By Felix Ford, Sona Circle
In 1999, the United Nations Educational, Scientific and Cultural Organization (UNESCO) established a day for the celebration of poetry – “World Poetry Day” – to take place annually on the 21st of March.
This year, World Poetry Day coincides with the week that marks 10 years since the start of the Syrian Civil War. Since then, more than 13 million Syrian’s have left their homes, and there are 6.6 million Syrian refugees across the globe.
In line with these two events, it feels appropriate to highlight the achievements of a young poet who was forced from her country of birth due to the Civil War.
Amineh Abou Kerech left Syria in 2012 alongside her family when she was 7 years old. After spending 4 years in Egypt they moved to Oxford in the UK. She had lived in the country for just one year when she entered the Betjeman Poetry Prize. This is a charitable organisation that encourages creativity through writing and also offers an outlet for personal expression by-way-of its yearly competition.
Amineh overcame cultural and language-related differences at school and used poetry as a way to reflect upon and remember her past. Despite these barriers, she won the prestigious Poetry Prize in 2017 with her piece titled “Lament for Syria”.
Her Poem has been showered with accolades, and earlier this week she was invited to read it for UN News on the 10th anniversary of the Syrian Civil War. The UN believes poetry can be a powerful tool for communicating emotions and providing clear pictures through the use of imagination.
“Poetry reaffirms our common humanity by revealing to us that individuals, everywhere in the world, share the same questions and feelings. Poetry is the mainstay of oral tradition and, over centuries, can communicate the innermost values of diverse cultures.”
Through her words, Kerech paints a picture of what Syria truly resembles and removes the notion of it simply being a war-torn nation.
“I didn’t want Syria to be known just for its war. I wanted to communicate the colours, smells, and complexion of my country and our customs.”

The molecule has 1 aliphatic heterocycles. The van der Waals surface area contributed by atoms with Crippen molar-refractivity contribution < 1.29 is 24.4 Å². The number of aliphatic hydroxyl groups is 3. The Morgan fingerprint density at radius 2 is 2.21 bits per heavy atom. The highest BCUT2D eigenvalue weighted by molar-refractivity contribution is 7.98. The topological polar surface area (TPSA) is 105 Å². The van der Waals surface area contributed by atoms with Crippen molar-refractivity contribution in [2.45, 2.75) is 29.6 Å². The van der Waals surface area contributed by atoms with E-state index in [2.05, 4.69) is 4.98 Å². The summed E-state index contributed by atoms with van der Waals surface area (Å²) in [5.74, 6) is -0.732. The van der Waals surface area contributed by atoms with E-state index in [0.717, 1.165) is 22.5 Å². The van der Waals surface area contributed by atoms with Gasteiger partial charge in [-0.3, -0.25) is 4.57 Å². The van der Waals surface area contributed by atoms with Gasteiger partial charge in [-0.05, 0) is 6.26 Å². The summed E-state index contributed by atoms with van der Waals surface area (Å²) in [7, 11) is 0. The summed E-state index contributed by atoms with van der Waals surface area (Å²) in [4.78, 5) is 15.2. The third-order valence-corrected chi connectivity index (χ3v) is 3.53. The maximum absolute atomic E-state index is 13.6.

You can read ‘Lament for Syria’ below, or listen to Amineh read her poem for UN News here.
‘Lament for Syria’
By Amineh Abou Kerech
Syrian doves croon above my head
their call cries in my eyes.
I’m trying to design a country
that will go with my poetry
and not get in the way when I’m thinking,
where soldiers don’t walk over my face.
I’m trying to design a country
which will be worthy of me if I’m ever a poet
and make allowances if I burst into tears.
I’m trying to design a City
of Love, Peace, Concord and Virtue,
free of mess, war, wreckage and misery.
Oh Syria, my love
I hear your moaning
in the cries of the doves.
I hear your screaming cry.
I left your land and merciful soil
And your fragrance of jasmine
My wing is broken like your wing.
I am from Syria
From a land where people pick up a discarded piece of bread
So that it does not get trampled on
From a place where a mother teaches her son not to step on an ant at the end of the day.
From a place where a teenager hides his cigarette from his old brother out of respect.
From a place where old ladies would water jasmine trees at dawn.
From the neighbours’ coffee in the morning
From: after you, aunt; as you wish, uncle; with pleasure, sister…
From a place which endured, which waited, which is still waiting for relief.
I will not write poetry for anyone else.
Can anyone teach me
how to make a homeland?
Heartfelt thanks if you can,
from the house-sparrows,
the apple-trees of Syria,
and yours very sincerely.
You can help Syrian families by donating via The UN Refugee Agency.